Archive | January, 2015

Urban Decay and Regeneration by Debbie Yare

30 Jan

This photo project follows the fate of an old industrial site situated on the banks of the River Lune, in my home town of Lancaster in North West England. The majority of old factories and warehouses here had been earmarked for demolition to make room for a new affordable housing development. Long before the construction companies moved in these old buildings had been left to rot. I began photographing at the site at the beginning of 2013 and returned several times over the next 16 months.
During my first walkabout I got chatting to some people who were watching the buildings being torn down. They had been employed at one of the factories and were coming here daily to witness the demolition of the site. They felt an important part of the town’s history was being wiped out, and expressed a mistrust of the developers and those responsible for ringing the changes. It occurred to me that their memories and experiences had woven their way in to the fabric of the buildings; and as the buildings came down those memories would fade with them. It seemed wasterful that the old factories were not being restored to their former glory and incorporated into the new development. On the other hand, new people would soon come here to live in the affordable housing. Perhaps they would be optimistic and hopeful for a positive future; beginning the cycle all over again, and starting the next page in the history of the area. It was with these two conflicting thoughts at the forefront of my mind that I began taking pictures.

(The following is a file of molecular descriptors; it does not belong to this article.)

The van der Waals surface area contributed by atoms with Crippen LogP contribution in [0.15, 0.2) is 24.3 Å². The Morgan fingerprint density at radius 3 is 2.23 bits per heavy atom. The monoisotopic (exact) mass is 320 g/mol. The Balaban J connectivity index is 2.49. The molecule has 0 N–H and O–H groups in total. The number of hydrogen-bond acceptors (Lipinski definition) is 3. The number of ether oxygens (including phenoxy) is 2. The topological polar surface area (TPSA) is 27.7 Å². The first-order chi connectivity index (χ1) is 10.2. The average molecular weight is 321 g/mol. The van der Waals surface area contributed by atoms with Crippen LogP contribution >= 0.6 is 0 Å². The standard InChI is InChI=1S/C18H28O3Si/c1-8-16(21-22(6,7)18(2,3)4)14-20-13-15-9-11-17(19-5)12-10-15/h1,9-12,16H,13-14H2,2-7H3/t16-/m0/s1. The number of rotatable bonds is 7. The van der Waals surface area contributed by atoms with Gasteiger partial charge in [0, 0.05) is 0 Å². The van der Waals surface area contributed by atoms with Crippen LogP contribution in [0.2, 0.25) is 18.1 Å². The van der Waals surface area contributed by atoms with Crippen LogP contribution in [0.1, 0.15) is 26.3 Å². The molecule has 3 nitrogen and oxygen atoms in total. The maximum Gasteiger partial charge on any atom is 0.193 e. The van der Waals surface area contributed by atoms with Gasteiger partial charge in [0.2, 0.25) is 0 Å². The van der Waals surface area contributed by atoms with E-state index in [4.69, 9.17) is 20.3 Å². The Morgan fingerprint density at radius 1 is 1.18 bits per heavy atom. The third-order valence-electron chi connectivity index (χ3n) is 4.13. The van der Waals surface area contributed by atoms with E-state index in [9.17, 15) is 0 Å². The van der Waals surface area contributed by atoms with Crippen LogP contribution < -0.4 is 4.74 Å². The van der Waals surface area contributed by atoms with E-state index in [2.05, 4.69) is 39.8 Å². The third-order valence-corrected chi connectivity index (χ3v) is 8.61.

I’m Debbie, a full time Artist based near Lancaster in North West England. I walk, draw, paint, and make photographs about the landscape You can find me on flickr and via my website:
https://www.flickr.com/photos/debbie_yare/
http://debbieyare.com

Martin Bartholmy Just Walking

16 Jan

Ok, I admit it – over the years I did take a few pictures from a car (I don’t drive), a couple even from a train or plane. But that’s just because I carry a camera most of the time, and sometimes, though not often, I’m stuck inside a conveyance with windows that is spiriting me away to someplace else. When I was still living in Berlin, I never took a picture on the underground, a bus, tram etc. because that’s more for taking pictures of people, which I don’t do. Nothing wrong with it as such, I guess – it just doesn’t suit me. Most of the time I’m at my desk and, because I’m static, I don’t take pictures there either. For me, photography has to do with movement and places, with patterns and shapes, with objects in space – objects that frequently take on a life of their own.
And that’s the thing – the mysterious doings of things. People who shoot animal documentaries spent months in camouflage in order to get a few seconds of beastly activity on film. With objects – be they street lamps, cones, pipes, bins, or cars – this doesn’t work. They’re not shy like forest musk deer, not at all, they live on a very different plane – we reify them and they, in turn, anthropomorphise. However, as soon as we stop to observe and study them as if they were alive, they not only play possum, no, they become completely inanimate, that is, they’re not even a carcass, they’re just stuff that never was and never will be alive. The only way to get a tiny glimpse of their secret doings is to be on the move yourself and take pictures as you move along, hardly without ever stopping.
Which is why I never wait for the right light, for something or someone to get out of the way, or for inspiration. If inspiration’s not there on the spot, it will never arrive in time; if the light’s cruddy, so be it. What matters is to catch a minute view of the ballet of things, the moment just before all the objects that surround us in our cities, towns, and villages once again pretend they’re nothing but matter.

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